Focus on your food (Picture: Getty)
Mindfulness is, by now, a well known mental health concept.
We’ve applied it to our shopping habits, drinking plans, exercise routines, and travel choices.
Now it’s time to apply it to our meal times.
What is mindful eating?
Luke tells Metro.co.uk: ‘Mindful eating is about being fully present in the moment when you’re eating your food.
‘By avoiding distractions such as watching TV and scrolling on your phone, and by sitting down to eat rather than, say, eating straight from the fridge or eating standing up, we reduce stress levels in our bodies, aid digestion and our food can even taste better.
‘The good thing is that mindful eating is easy to practice once you know how – it just takes some willpower and determination to make the practice a regular habit.’
There plenty of benefits to doing so, such as increasing your awareness of hunger and fullness, which can prevent emotional eating and encourage healthier habits.
He adds: ‘Mindful practices are proven to help reduce cortisol levels, our stress hormone which is involved in the body’s “fight or flight” response.
‘It can also increase the satisfaction level we feel after eating a meal, and even make our food taste better.’
It’s easy to get started. Simply remove any distractions from your immediate vicinity – such as your phone – as possible.
‘When it comes to eating, eat slowly and make sure you’re chewing your food properly, focus on your food, and stop eating when you’re full,’ he advises.
‘Eating in silence can help too, but I appreciate that can be hard to do, and make mealtimes less enjoyable if you’re with friends or family.’
Stop doing this (Picture: Getty)
Eight ways to eat more mindfully
Eat slowly and don’t rush meals
Luke says: ‘When we’re shovelling down our food or eating on-the-go, it stops us from savouring the experience, and we often won’t recognise if or when we’re full.
‘This can result in overeating or potentially even bingeing.
‘Recognising the speed of our eating is the first step we can take towards mindful consumption.’
Chew, chew, chew
In keeping with that previous tip, if you’re speeding through your meals you probably aren’t chewing enough.
Luke says: ‘There’s that age old saying that you should chew every mouthful of food 32 times before swallowing. This is probably excessive for most of us, so don’t take it too literally!
‘But the more we chew our food, the more likely it is that we improve our digestion and absorption of nutrients.’
Uber Eats’ research found that 69% of UK adults are guilty of scrolling on their phone whilst eating on a regular basis, which heightens cortisol levels – the stress hormone which is involved in our body’s ‘fight or flight’ response.
‘Try and put your phone down as often as you can when sitting down to eat,’ Luke says.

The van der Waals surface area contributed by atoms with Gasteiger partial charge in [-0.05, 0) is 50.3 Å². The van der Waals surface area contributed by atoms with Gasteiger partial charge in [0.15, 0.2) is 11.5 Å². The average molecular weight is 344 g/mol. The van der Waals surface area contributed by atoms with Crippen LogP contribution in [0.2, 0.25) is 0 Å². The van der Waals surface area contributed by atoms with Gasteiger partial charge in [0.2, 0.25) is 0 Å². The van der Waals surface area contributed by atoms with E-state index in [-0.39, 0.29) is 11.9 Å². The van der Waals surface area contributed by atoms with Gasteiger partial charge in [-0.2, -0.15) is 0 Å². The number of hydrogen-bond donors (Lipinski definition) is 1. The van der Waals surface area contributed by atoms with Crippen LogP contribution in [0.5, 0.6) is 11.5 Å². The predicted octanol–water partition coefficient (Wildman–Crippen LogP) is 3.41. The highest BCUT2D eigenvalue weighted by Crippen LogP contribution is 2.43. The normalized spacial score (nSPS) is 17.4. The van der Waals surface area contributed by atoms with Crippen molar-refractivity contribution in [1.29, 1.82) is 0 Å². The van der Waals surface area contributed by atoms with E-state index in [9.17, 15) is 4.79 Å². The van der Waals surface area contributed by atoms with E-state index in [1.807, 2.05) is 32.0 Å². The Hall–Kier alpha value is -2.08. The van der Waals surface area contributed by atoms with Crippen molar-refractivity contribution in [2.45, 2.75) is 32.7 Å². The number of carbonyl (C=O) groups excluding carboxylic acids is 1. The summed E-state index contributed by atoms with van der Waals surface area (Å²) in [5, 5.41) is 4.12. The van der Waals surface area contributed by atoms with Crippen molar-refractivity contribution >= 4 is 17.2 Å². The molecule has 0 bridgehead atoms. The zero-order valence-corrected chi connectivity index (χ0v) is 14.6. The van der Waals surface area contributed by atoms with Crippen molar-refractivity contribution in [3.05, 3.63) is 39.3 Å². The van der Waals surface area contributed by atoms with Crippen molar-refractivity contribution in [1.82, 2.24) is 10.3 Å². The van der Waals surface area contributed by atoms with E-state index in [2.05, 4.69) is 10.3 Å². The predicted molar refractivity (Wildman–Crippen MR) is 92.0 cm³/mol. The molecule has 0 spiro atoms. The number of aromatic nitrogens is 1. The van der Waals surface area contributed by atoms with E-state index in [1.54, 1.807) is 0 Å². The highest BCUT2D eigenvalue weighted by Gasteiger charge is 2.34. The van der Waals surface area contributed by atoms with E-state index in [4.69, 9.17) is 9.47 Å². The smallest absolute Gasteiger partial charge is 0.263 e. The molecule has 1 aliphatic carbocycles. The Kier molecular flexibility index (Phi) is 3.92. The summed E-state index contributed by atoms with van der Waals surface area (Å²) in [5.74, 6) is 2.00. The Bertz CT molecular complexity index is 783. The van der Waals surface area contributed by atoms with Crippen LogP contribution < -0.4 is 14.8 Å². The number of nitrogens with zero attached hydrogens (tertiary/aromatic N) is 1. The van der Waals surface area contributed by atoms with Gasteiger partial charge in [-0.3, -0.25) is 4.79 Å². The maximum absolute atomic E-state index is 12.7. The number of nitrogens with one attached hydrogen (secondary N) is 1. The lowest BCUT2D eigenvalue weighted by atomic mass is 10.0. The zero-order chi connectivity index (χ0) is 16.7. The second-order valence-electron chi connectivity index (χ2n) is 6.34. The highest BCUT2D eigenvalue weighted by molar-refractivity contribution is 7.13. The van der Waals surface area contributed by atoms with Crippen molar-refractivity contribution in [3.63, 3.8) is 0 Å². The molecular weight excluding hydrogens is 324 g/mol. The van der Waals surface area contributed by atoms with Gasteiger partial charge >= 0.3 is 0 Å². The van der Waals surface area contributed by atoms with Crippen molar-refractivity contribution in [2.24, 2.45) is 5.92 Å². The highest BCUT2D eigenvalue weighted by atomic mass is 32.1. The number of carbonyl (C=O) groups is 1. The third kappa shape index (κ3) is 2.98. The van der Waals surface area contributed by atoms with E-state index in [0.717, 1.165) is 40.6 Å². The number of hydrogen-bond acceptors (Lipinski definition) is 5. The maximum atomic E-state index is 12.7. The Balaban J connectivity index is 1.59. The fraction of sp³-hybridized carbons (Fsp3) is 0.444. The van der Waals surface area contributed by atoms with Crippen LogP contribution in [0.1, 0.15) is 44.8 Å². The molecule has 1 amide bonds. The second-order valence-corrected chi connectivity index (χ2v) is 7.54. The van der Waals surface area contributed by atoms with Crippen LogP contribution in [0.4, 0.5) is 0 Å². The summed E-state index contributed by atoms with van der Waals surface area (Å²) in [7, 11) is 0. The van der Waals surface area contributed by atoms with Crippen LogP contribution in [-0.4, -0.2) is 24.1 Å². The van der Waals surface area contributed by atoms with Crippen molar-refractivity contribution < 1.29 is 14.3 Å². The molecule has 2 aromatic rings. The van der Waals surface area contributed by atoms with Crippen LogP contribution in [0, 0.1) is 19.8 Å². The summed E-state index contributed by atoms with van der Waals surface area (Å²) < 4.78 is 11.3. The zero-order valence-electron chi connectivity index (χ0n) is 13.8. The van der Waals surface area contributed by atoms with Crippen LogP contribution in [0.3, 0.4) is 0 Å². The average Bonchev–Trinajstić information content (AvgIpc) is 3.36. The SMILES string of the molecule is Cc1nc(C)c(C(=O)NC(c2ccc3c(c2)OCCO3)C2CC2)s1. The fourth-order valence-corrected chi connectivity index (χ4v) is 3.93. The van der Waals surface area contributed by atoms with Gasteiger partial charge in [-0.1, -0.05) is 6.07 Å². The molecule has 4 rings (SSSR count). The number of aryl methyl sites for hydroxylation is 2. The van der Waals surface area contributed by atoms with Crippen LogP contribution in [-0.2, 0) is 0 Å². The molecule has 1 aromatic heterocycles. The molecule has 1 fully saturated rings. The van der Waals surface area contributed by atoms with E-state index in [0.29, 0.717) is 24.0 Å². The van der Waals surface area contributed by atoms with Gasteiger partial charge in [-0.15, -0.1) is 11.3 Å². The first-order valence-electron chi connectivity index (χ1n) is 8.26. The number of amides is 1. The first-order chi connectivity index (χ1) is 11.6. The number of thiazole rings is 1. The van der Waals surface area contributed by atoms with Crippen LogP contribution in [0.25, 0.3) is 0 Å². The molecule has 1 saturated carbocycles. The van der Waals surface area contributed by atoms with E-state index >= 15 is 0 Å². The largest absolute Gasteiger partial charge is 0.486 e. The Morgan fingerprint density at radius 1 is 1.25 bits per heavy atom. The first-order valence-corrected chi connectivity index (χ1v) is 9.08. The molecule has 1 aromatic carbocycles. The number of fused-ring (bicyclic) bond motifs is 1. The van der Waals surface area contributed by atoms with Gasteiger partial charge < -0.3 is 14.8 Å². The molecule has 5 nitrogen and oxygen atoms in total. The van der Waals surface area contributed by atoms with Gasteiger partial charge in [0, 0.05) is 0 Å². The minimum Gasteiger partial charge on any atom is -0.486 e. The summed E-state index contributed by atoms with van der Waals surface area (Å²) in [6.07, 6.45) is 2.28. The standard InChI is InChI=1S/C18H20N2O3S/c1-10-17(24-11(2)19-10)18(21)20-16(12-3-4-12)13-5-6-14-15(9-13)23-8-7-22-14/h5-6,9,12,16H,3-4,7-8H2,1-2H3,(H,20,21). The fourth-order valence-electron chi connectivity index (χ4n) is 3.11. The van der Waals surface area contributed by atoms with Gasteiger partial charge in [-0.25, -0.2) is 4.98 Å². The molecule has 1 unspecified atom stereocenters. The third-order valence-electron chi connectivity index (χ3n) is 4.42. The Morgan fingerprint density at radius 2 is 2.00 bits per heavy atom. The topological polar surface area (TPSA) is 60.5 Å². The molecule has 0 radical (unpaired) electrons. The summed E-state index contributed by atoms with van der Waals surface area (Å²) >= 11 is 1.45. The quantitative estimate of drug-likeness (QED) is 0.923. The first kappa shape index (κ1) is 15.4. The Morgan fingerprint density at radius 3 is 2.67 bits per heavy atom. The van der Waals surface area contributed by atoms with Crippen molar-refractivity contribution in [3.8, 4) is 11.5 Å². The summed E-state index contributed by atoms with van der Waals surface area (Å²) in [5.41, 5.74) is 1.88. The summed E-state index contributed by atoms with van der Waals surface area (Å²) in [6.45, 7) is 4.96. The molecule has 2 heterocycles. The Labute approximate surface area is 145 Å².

Turn off the TV
Similarly, 81% of us are prone to watching TV whilst eating.
Luke says: ‘When we place distractions in front of us during a meal, we stop focusing on the present moment and the food in front of us, so try enjoying your dish at the dinner table rather than the sofa as much as possible.’
Focus on the food
Luke says: ‘It sounds strange to say, but the more we visually soak in the food in front of us, the more we start to think about how it’s making us feel, therefore triggering our awareness of fullness much sooner, but also appreciating taste and texture much more.
‘It goes back to this point about removing distractions, which is crucial to supporting our mindful eating efforts.’
Stop eating when you’re full
It takes the body around 20 minutes to recognise fullness.
‘Mindful eating puts us in charge of our responses, rather than at the whim of our instincts,’ Luke says.
‘If you’re more present in the moment, you’ll recognise that full feeling much sooner, thereby helping you to make the active choice to not overeat, so use that to your advantage.’
‘Mindful eating doesn’t happen overnight, nor will you be able to practise it at every meal.
‘Life is often hectic, we’re at the mercy of various distractions, so don’t be too hard on yourself if you can’t master this practice immediately.
‘Perhaps start by trying to practise mindful eating during one meal time per week, or day, and go from there. It’s a marathon, not a sprint, but I guarantee you’ll reap the rewards.’
Prepare yourself for the moment
Slow yourself down after a busy day by taking a moment to pause and reflect, before your eating experience.
Luke says: ‘You could listen to some music, or perhaps a mindfulness practice – I’ve scripted one for Uber Eats, Mindful Mouthful, which is free to stream on all major platforms and is designed to get you in the zone to eat well.’
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It can actually make food taste better.